School Name: Nakusp Secondary School
School District: SD#10 Arrow Lakes
Inquiry Team Members:email@example.com, firstname.lastname@example.org,
Inquiry Team Contact Email: email@example.com
Type of Inquiry: NOIIE
Grade Levels: Secondary (8-12)
Curricular Area(s): Applied Design, skills & Technology, Matahematics / Numeracy
Focus Addressed: Experiential learning, Growth mindset
In one sentence, what was your focus for the year? My focus was to help my ASDT students relate math with hands on projects and have them experience first hand visual evidence of mathematical concepts.
Scanning: Since I noticed that there was a whole spectrum of skill levels in mathematical concepts as an ADST teacher, I probed their level of understanding with self assessment and discussion. I also asked them to reflect on how they learn best. Since the class was very familiar with “Wonder Walks” where they would go for walks during which they brainstorm math concepts, it was quite easy to convey a connection between real life problems and visualization of the relevant math.
Focus: I chose this area because it was very natural for ADST to incorporate mathematical concepts such as measurement, area, and with C02 cars; speed and distance formulas. I was hoping for the students to visualize the speed of their cars and translate their numerical data into formulas that made sense.
Hunch: I have traditionally collected data for the purpose of comparison and judging but there is so much more that can be done with all the numbers. Students should be able to expand on the charts of numbers and engage in deeper mathematical thinking.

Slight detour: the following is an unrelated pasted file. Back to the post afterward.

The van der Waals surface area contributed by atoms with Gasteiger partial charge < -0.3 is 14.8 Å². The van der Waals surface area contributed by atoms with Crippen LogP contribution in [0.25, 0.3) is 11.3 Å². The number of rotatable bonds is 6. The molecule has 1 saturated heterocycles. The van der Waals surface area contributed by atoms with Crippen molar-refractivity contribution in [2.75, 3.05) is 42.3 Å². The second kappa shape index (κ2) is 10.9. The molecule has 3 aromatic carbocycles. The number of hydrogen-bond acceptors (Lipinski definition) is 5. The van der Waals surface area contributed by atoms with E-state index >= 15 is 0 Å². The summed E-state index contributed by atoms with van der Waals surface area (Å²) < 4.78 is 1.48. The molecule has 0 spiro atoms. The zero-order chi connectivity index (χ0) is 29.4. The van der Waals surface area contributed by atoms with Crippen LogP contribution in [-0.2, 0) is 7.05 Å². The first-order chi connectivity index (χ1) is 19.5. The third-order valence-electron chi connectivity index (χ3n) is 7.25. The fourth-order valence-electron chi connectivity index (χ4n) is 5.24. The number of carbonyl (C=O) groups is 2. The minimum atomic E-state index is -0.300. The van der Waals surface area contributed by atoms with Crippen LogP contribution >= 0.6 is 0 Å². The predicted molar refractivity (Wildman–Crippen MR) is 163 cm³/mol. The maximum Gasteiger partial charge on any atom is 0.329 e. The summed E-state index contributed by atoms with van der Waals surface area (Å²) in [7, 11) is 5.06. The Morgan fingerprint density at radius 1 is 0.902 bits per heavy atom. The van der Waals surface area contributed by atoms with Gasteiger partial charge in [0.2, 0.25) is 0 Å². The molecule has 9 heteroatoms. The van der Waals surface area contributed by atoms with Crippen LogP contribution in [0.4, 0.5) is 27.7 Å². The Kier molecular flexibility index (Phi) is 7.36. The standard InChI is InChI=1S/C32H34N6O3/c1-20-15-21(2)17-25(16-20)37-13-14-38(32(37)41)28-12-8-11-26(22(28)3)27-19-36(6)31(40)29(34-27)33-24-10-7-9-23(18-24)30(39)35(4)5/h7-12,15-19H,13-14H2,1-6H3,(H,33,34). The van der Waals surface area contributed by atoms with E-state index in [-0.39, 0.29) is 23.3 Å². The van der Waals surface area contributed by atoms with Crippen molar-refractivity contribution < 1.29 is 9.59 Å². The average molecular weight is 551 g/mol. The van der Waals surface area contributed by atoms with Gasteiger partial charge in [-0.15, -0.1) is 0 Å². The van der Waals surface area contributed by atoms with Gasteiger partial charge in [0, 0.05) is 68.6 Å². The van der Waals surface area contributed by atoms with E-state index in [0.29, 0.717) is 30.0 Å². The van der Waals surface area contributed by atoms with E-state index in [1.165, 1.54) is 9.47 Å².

New Professional Learning: Growth mindset, as Carol Dweck has emphasized, is a key that ultimately promotes self regulation and deeper more meaningful learning. A new area to me, even though being an inherent part of ADST, is “Experiential Learning”. The stages of first allowing students to immerse themselves into a hands-on project and to then proceed to question and reflect on the results can be viewed as a necessity for true and deep learning to happen.
Taking Action: The strategy was to have students produce a woodwork project, in this case a C02 Dragster. This required the Design Process from a Design Brief to the completed prototype. With the goal of racing the dragsters, students all new that the results of their efforts would culminate on Race Day. Our digital timer produced a time to the thousandth of a second and we measured the track length in meters. Our Math teacher created a lesson around the formula for speed and conversions from meter to kilometers, and seconds to hours. With this knowledge, students were given the task to mathematically compute the speed of their cars in km/hr.
Checking: When I completed the student written “Final Self Reflection”, I noticed some interesting student comments that were almost contradictory. Many students have a hard time saying that they would like to try a new approach to their learning, but they unanimously agree that hands-on experiences are very valuable. Even though they agree that it was fun and useful to have first hand visual experience of the math problem, many of them still struggled with the math. There still seemed to be a subtle disconnect. I am truly not sure that the impact was as profound as I envisioned it to be.
Reflections/Advice: I learned that to plan a structured inquiry like this one, I would consider a number of changes:
1. it may benefit the students more if they were more involved with the inception of idea to create more ownership
2. to have consistent and focused mini lessons at the beginning of each class during the project instead of intermittent discussions and reflections
3. chunk the unit to be learned into sizes that will include even the most struggling students.